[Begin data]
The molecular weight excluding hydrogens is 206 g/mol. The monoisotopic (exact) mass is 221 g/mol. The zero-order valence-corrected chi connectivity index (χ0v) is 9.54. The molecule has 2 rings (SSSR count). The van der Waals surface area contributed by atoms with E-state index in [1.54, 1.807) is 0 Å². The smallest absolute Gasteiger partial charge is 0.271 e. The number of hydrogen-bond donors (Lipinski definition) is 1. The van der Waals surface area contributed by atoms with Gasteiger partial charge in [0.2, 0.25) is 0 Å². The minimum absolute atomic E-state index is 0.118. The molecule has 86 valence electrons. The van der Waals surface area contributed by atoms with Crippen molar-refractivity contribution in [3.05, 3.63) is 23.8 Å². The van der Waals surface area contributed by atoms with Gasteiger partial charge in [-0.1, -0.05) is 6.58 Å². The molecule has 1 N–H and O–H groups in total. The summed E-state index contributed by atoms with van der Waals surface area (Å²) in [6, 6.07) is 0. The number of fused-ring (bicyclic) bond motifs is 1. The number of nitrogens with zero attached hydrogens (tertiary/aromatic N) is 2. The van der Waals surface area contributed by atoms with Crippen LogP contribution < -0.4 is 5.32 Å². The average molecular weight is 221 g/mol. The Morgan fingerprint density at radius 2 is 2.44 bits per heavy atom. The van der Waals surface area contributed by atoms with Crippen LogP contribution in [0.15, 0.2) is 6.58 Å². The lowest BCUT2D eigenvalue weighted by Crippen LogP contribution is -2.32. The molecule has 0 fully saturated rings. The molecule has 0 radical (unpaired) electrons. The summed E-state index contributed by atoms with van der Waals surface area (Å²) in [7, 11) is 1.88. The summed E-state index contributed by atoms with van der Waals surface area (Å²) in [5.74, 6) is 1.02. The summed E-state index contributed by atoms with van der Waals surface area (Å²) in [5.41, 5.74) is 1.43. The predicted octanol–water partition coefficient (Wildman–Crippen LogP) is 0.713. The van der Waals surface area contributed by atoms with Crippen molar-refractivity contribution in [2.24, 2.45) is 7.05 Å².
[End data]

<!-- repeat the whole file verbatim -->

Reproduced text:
The molecular weight excluding hydrogens is 206 g/mol. The monoisotopic (exact) mass is 221 g/mol. The zero-order valence-corrected chi connectivity index (χ0v) is 9.54. The molecule has 2 rings (SSSR count). The van der Waals surface area contributed by atoms with E-state index in [1.54, 1.807) is 0 Å². The smallest absolute Gasteiger partial charge is 0.271 e. The number of hydrogen-bond donors (Lipinski definition) is 1. The van der Waals surface area contributed by atoms with Gasteiger partial charge in [0.2, 0.25) is 0 Å². The minimum absolute atomic E-state index is 0.118. The molecule has 86 valence electrons. The van der Waals surface area contributed by atoms with Crippen molar-refractivity contribution in [3.05, 3.63) is 23.8 Å². The van der Waals surface area contributed by atoms with Gasteiger partial charge in [-0.1, -0.05) is 6.58 Å². The molecule has 1 N–H and O–H groups in total. The summed E-state index contributed by atoms with van der Waals surface area (Å²) in [6, 6.07) is 0. The number of fused-ring (bicyclic) bond motifs is 1. The number of nitrogens with zero attached hydrogens (tertiary/aromatic N) is 2. The van der Waals surface area contributed by atoms with Crippen LogP contribution < -0.4 is 5.32 Å². The average molecular weight is 221 g/mol. The Morgan fingerprint density at radius 2 is 2.44 bits per heavy atom. The van der Waals surface area contributed by atoms with Crippen LogP contribution in [0.15, 0.2) is 6.58 Å². The lowest BCUT2D eigenvalue weighted by Crippen LogP contribution is -2.32. The molecule has 0 fully saturated rings. The molecule has 0 radical (unpaired) electrons. The summed E-state index contributed by atoms with van der Waals surface area (Å²) in [7, 11) is 1.88. The summed E-state index contributed by atoms with van der Waals surface area (Å²) in [5.74, 6) is 1.02. The summed E-state index contributed by atoms with van der Waals surface area (Å²) in [5.41, 5.74) is 1.43. The predicted octanol–water partition coefficient (Wildman–Crippen LogP) is 0.713. The van der Waals surface area contributed by atoms with Crippen molar-refractivity contribution in [2.24, 2.45) is 7.05 Å².